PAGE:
Inverkirkaig Peninsula

Landranger 15 – just about as far North as you can go on the West coast of Scotland. The land is rugged – generally keeping to below 200m – and sprinkled with hundreds of lochs, and this allows the mighty peaks of the region to stand proudly above this landscape; Suilvan most notably in the environs of Lochinver.

 

A few twisty miles south of Lochinver sits Inverkirkaig with its curving pebble beach and idyllic views. My daughter’s family live there and this year we rented a cottage just down the hill from them. From the sun lounge of the cottage you can see across Loch Kirkaig to the Southern peninsula of the bay and trace the skyline and wooded banks with endless pleasure.

 

Inevitably you wonder what it would be like to traverse that skyline all the way to the trig point at 062192 and start to study the maps, which at first glance give no indication of the nature of the terrain. Logically it must be like that immediately surrounding the cottage – rock, boggy ground and endless bracken with few – if any – paths.

 

My son-in-law, a local, advises me that on the shores of Loch Rubha na Breige are the remains of a still from days long gone and that a path leads to it from a broken gate on the road, slightly south of the 74 spot height – and so it does, thin and boggy and with a tendency to disappear. All that remains of the still is a pile of rocks in a sea of bracken – just beyond the stepping stones that take you over the outflow of Loch an Arbhair.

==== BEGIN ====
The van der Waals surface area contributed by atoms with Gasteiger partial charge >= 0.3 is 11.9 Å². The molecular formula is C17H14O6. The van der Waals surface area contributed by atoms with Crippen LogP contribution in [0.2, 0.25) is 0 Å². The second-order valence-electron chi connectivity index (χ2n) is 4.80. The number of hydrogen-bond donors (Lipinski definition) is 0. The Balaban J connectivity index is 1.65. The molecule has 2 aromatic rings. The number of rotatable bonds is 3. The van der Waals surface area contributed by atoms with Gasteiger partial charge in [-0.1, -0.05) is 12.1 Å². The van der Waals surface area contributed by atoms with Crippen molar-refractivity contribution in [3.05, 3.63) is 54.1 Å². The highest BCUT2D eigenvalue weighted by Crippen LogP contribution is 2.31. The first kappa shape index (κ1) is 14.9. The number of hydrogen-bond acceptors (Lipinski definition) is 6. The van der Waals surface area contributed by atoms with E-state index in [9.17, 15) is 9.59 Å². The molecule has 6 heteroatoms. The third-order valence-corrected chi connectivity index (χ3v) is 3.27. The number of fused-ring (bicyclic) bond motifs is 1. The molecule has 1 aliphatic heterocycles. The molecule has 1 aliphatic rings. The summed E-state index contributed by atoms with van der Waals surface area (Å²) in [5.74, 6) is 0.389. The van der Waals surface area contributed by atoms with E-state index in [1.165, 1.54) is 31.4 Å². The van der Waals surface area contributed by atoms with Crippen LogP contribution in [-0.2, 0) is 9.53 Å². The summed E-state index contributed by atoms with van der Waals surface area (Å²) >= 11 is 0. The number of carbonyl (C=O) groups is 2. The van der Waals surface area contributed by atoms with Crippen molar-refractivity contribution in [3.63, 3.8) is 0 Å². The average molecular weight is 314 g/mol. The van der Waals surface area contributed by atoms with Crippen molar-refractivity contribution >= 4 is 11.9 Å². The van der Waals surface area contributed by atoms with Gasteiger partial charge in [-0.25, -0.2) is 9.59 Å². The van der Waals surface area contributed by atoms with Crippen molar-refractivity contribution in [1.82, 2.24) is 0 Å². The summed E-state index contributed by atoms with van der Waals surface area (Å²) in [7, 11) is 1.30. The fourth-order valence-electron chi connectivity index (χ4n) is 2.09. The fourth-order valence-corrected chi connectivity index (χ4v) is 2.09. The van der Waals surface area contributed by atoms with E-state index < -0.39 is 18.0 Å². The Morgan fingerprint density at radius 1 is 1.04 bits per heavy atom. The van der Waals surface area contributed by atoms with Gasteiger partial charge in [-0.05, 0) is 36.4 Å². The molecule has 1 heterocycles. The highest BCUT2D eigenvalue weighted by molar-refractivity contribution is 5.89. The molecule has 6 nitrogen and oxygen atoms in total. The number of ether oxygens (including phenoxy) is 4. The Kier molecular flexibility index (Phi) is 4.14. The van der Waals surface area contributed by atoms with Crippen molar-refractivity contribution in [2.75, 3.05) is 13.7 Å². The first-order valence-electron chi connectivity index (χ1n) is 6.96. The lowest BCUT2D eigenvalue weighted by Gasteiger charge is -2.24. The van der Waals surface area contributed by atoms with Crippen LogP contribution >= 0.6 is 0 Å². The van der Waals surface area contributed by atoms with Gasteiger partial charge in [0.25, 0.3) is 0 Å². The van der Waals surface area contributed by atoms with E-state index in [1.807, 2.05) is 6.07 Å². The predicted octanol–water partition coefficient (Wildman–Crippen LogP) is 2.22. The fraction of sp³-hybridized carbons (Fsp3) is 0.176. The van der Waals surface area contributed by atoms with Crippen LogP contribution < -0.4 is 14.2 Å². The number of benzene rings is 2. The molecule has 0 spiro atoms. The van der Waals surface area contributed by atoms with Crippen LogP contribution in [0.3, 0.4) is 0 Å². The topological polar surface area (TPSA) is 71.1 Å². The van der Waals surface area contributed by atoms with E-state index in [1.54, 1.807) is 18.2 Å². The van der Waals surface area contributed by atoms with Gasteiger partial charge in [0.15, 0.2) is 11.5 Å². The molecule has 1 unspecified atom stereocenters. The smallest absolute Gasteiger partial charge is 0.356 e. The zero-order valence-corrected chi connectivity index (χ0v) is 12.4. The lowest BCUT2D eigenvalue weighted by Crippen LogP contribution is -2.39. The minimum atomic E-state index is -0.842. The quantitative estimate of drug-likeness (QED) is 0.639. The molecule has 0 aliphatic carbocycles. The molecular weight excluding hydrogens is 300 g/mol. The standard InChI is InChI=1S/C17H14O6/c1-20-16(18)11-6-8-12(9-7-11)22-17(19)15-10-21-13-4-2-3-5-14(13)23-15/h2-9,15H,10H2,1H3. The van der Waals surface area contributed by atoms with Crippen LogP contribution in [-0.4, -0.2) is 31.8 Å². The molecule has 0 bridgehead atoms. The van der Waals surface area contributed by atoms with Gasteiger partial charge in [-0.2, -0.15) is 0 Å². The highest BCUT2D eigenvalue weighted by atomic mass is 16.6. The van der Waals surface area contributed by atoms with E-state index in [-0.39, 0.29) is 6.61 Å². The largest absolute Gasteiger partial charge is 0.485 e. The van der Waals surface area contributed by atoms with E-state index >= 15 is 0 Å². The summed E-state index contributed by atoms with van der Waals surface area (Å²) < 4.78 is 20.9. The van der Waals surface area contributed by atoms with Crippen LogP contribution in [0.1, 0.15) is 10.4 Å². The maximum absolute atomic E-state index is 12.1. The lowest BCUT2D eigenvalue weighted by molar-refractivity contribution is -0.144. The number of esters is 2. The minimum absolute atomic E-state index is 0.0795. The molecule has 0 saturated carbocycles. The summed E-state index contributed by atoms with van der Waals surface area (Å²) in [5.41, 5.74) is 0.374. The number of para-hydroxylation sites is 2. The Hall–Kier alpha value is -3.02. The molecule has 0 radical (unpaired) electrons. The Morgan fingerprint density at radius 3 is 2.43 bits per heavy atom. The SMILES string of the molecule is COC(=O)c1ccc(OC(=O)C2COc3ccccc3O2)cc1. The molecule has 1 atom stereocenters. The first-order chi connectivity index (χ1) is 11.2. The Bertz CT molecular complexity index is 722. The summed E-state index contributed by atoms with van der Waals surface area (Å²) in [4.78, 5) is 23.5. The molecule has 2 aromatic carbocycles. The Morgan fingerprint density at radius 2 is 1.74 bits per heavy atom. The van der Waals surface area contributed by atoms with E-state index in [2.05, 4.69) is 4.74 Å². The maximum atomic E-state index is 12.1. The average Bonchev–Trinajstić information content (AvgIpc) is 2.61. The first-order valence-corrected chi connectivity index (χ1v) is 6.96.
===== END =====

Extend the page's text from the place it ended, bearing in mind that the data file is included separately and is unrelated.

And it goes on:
But seeking this route has taken me below the skyline and I need to press on West towards my destination of the trig point. The ground is rough and running rarely possible. The land also plunges into minor valleys quite frequently and you need to choose your line carefully.

 

Once gained the trig point – on its pink-tinged plinth of rock – offers a marvellous panorama of unpronounceable lochs, bays and islands together with the distant peaks of Suilvan, Stac Pollaidh and others.

 

After the roller-coaster route so far I surveyed the land to the East more carefully and picked a line heading more SE. Easier going until the later stages I did manage to pick up another track and this took me down to the unnamed loch at 072182, from where I could scramble up to the road and make my way back to Inverkirkaig.

 

In 7.5 miles of ground all below 100m I still managed to accumulate 650m ascent! An enjoyable romp which made you survey the land constantly as you progressed, but not one I would suggest to anyone but those who enjoy a bit of rough off-road running.